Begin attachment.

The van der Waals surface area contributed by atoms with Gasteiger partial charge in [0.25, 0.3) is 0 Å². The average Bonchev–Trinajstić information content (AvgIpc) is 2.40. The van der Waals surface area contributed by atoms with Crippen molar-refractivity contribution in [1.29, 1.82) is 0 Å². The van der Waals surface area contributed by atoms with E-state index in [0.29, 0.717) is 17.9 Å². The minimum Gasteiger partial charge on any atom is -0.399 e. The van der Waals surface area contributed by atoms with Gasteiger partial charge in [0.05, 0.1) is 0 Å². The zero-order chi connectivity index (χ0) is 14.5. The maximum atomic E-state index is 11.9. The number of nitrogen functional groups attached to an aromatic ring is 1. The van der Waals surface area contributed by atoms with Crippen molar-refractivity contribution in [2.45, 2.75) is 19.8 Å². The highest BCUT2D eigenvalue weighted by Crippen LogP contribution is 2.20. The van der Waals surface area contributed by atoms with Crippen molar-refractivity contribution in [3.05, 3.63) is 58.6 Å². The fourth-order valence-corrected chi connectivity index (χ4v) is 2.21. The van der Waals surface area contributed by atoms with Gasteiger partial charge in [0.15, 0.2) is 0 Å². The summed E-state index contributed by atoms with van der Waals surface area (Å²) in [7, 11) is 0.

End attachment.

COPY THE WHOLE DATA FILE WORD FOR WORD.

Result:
The van der Waals surface area contributed by atoms with Gasteiger partial charge in [0.25, 0.3) is 0 Å². The average Bonchev–Trinajstić information content (AvgIpc) is 2.40. The van der Waals surface area contributed by atoms with Crippen molar-refractivity contribution in [1.29, 1.82) is 0 Å². The van der Waals surface area contributed by atoms with E-state index in [0.29, 0.717) is 17.9 Å². The minimum Gasteiger partial charge on any atom is -0.399 e. The van der Waals surface area contributed by atoms with Gasteiger partial charge in [0.05, 0.1) is 0 Å². The zero-order chi connectivity index (χ0) is 14.5. The maximum atomic E-state index is 11.9. The number of nitrogen functional groups attached to an aromatic ring is 1. The van der Waals surface area contributed by atoms with Crippen molar-refractivity contribution in [2.45, 2.75) is 19.8 Å². The highest BCUT2D eigenvalue weighted by Crippen LogP contribution is 2.20. The van der Waals surface area contributed by atoms with Crippen molar-refractivity contribution in [3.05, 3.63) is 58.6 Å². The fourth-order valence-corrected chi connectivity index (χ4v) is 2.21. The van der Waals surface area contributed by atoms with Gasteiger partial charge in [0.15, 0.2) is 0 Å². The summed E-state index contributed by atoms with van der Waals surface area (Å²) in [7, 11) is 0.